parties and invite everyone on the Hollywood “A List,” but they never invited the columnists. My parents didn’t like the press, and they saw no reason why they should have to invite these people into their home. Some of those they excluded were very powerful people who were used to being catered to. Columnist Sheilah Graham, angered by her exclusion from the guest list, referred to the guests at my parents’ parties as “that rat pack” in her gossip column. Irving “Swifty” Lazar (the famous literary agent and good friend of my parents’) thought the term was really funny. Instead of being offended by the reference, he suggested that they adopt it as their nickname. Swifty had little stickpins made, shaped like rats, with rubies for eyes, and he gave them to my parents and their friends. After that they would wear the rat pins when they came to our house, which must have made Sheilah even madder.
The adults weren’t the only ones who got to have parties. The kids got to have parties, too. It seemed as though it was always someone’s birthday. However, all the parties seemed to be catered by the same Beverly Hills rent-a-party company because every single one had the exact same format and the same cast of characters. I laughed when I saw Christina Crawford’s birthday party in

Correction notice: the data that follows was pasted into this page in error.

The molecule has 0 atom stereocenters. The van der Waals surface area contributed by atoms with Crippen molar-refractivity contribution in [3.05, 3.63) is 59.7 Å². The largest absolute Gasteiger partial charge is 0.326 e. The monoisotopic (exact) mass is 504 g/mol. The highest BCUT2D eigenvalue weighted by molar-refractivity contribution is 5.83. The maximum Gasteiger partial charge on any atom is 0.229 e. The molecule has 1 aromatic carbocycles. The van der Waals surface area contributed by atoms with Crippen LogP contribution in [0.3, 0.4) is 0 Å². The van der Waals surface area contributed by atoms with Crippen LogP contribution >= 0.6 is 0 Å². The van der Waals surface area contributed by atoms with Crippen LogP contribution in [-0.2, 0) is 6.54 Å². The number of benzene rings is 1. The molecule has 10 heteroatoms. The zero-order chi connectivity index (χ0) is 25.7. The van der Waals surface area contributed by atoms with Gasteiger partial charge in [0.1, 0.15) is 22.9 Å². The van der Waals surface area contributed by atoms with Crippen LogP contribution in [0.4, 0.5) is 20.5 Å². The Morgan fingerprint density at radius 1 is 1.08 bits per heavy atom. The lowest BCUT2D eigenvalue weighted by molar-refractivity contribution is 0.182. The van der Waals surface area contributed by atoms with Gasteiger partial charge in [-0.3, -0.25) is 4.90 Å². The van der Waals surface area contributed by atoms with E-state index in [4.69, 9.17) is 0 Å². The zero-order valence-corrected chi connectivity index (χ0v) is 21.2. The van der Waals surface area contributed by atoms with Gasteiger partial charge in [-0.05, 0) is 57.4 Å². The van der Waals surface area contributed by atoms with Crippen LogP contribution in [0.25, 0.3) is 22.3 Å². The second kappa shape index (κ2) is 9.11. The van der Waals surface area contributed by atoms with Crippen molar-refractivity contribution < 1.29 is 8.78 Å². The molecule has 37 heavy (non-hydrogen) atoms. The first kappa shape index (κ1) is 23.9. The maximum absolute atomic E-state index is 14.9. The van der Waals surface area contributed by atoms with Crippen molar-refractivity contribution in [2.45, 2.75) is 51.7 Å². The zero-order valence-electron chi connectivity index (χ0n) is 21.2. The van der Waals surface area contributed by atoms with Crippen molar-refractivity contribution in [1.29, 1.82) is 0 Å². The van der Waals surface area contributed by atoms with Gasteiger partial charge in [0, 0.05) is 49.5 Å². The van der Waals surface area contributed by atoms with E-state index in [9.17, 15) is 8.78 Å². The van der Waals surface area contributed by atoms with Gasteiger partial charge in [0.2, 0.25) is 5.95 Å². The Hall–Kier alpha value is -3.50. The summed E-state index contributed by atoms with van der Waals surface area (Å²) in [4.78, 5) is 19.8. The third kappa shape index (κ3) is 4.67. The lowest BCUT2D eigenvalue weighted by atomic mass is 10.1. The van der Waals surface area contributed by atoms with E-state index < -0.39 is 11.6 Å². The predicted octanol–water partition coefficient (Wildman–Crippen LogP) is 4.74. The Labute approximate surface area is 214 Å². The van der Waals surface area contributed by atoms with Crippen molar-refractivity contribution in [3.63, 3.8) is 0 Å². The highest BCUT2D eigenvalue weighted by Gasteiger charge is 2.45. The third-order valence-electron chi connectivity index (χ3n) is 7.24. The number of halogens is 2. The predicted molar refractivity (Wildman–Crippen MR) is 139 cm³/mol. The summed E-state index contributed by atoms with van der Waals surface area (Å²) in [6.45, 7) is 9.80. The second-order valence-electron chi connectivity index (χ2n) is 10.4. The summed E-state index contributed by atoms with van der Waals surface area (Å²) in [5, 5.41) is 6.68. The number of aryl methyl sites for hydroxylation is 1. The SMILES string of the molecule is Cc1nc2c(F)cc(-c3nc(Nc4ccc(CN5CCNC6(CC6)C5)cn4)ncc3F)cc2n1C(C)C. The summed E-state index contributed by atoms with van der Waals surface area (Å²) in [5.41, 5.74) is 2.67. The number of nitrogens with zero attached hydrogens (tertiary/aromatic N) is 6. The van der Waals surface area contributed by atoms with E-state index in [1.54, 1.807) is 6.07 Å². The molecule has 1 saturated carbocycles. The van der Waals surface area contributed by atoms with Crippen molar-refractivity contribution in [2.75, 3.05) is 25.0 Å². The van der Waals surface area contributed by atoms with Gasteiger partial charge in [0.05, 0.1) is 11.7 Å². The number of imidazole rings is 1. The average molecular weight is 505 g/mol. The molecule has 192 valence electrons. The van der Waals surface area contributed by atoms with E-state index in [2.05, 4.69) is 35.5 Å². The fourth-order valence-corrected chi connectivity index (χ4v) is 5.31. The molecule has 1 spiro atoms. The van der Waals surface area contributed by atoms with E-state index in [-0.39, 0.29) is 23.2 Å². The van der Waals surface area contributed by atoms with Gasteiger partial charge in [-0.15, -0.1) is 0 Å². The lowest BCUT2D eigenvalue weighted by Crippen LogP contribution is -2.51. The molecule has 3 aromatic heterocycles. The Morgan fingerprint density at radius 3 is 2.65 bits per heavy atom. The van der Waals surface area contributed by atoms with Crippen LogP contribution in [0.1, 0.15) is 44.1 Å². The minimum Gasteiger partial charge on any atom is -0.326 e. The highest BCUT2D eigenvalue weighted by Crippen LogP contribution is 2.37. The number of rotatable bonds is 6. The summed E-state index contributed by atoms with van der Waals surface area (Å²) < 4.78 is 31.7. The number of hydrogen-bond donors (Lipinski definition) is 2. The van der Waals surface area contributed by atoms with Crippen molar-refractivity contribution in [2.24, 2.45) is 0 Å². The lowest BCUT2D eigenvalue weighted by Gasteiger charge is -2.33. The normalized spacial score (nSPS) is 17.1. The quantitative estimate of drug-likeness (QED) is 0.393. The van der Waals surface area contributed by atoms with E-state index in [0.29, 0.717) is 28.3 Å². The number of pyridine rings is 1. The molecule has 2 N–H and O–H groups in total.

because I recognized it; I swear it was the same party.
The parties were always held outside. This was southern California, remember. The caterers would arrive early and set up a carousel and some tables and chairs in the backyard. Then the children would arrive. There were usually fifteen or twenty of them, with their parents, so there were about forty people altogether. The kids always wore their best dress-up clothes. For the girls this meant party dresses and little white socks with black patent leather shoes. The boys wore little suits, and we all put on party hats. The celebrity mothers would all wear the same outfit, too: slacks with flats and those big, baggy blouses. I have a picture of me and my mom, with my best friend, Leslie Bogart, and her mom, all leaving one of the birthday parties together. My mom and Betty Bacall are wearing almost exactly the same thing, the uniform, as I like to call it. The only difference is that Leslie’s mom is wearing a scarf.